getchar();
return 0;
}```

After I wrote this abracadabra, I decided to look for how it was done in the book and saw that the book has a similar example in listing 6.18. (program rows2.c). It’s funny that when I went through the above listing, everything seemed to be clear .. New wisdom: it’s clear how it works != be able to do it yourself. Based on this listing, I realized that I didn’t really master for loops; here’s how to correctly display the ladder with the letter X:

``` #include <stdio.h>
int main(void)
{

int row, col;

for (row = 0; row < 3; row++)
{
for (col = row; col < 3; col++)
printf("X");
printf("\n");
}

getchar();
return 0;
}```

Output:

```XXX
XX
X```

Why this is so – it becomes clear when you write down on a piece of paper how things change. It becomes clear that with a decreasing number of elements in a line, it is more convenient to specify the “program flow” in the original statement, and not in the loop condition.

This example showed me for the first time how important it is to write it on a piece of paper before compiling a program, and not just rush into the coding embrasure. But let’s get back to our sheep – the pyramid program.

At first I started doing this program wrong. Well, how wrong .. Rather, not the way it should be. This is another wisdom – before programming, and even before you start thinking about the execution of individual modules, you need to think about the program in a conceptual way, at the level of an idea.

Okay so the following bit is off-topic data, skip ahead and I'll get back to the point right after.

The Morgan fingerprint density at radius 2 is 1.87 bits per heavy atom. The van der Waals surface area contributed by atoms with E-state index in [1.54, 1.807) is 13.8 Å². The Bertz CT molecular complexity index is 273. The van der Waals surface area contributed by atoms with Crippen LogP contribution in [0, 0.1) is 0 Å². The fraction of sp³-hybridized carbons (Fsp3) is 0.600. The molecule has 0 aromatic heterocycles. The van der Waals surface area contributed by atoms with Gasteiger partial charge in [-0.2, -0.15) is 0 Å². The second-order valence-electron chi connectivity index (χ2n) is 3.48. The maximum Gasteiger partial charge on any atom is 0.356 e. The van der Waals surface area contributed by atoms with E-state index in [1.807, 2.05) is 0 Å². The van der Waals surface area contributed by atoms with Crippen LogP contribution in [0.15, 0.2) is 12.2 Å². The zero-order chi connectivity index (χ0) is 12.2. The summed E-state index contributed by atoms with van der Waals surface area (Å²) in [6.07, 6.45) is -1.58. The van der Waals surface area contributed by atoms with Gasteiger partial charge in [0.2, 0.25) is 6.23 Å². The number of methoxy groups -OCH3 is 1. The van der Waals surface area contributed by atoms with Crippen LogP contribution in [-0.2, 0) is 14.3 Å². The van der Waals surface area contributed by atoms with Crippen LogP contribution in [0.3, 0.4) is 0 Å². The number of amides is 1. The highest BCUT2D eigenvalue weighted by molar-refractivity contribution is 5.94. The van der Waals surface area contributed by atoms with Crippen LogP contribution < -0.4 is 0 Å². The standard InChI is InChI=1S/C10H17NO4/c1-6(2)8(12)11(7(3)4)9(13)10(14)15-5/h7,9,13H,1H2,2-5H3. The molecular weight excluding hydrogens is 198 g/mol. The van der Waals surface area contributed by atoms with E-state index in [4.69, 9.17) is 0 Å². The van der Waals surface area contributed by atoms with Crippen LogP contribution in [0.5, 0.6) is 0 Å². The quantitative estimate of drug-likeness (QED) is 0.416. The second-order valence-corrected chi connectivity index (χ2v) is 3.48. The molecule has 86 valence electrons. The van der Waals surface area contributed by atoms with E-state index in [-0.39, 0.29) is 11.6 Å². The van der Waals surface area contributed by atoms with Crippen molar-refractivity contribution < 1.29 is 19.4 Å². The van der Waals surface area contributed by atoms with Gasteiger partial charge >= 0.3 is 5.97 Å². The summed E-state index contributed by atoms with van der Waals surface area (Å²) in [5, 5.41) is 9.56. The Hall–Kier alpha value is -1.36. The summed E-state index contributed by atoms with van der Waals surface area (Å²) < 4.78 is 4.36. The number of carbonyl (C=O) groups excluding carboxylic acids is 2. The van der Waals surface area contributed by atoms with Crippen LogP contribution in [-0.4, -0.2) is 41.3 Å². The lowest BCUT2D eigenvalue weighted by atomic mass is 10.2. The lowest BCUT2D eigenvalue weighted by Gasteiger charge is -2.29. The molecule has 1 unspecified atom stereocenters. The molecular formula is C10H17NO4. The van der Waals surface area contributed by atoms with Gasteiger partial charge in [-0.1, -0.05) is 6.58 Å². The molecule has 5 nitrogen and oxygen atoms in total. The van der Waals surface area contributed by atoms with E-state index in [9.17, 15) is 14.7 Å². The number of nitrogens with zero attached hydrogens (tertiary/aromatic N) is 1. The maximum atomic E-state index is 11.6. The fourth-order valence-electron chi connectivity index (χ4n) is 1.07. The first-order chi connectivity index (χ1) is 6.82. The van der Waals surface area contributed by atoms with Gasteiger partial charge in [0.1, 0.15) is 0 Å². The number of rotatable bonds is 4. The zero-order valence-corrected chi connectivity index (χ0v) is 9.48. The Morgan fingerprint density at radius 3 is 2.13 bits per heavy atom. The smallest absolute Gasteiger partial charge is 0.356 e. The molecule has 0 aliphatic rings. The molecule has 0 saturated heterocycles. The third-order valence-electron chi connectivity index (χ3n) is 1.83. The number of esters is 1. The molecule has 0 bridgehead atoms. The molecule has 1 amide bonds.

What I started doing is a triple nested loop. Damn it. Which didn’t work at all. As a result, I had a challenge – to make it work. But in the middle of the torment – I realized (when I was talking about Shtukentsia’s program) – that it was necessary to stupidly make the cycle not triple nesting, but double. This is what came out (this is an example of a prototype program that outputs X, not a sequence of letters):

```#include <stdio.h>
int main(void)
{
int row, space, down;

for (row=0; row<5; row++)
{
for(space=row; space<4; space++)
printf("_");
for(down=row; down>=0; down--)
printf("X");
printf("\n");
}

getchar();
return 0;
}```

Output:

```____X
___XX
__XXX
_XXXX
XXXXX```

There is one outer loop and two inner loops. Initially, out of stupidity, I put the third one (which outputs X) into the second one (the loop that outputs _) and tried to make it work …%)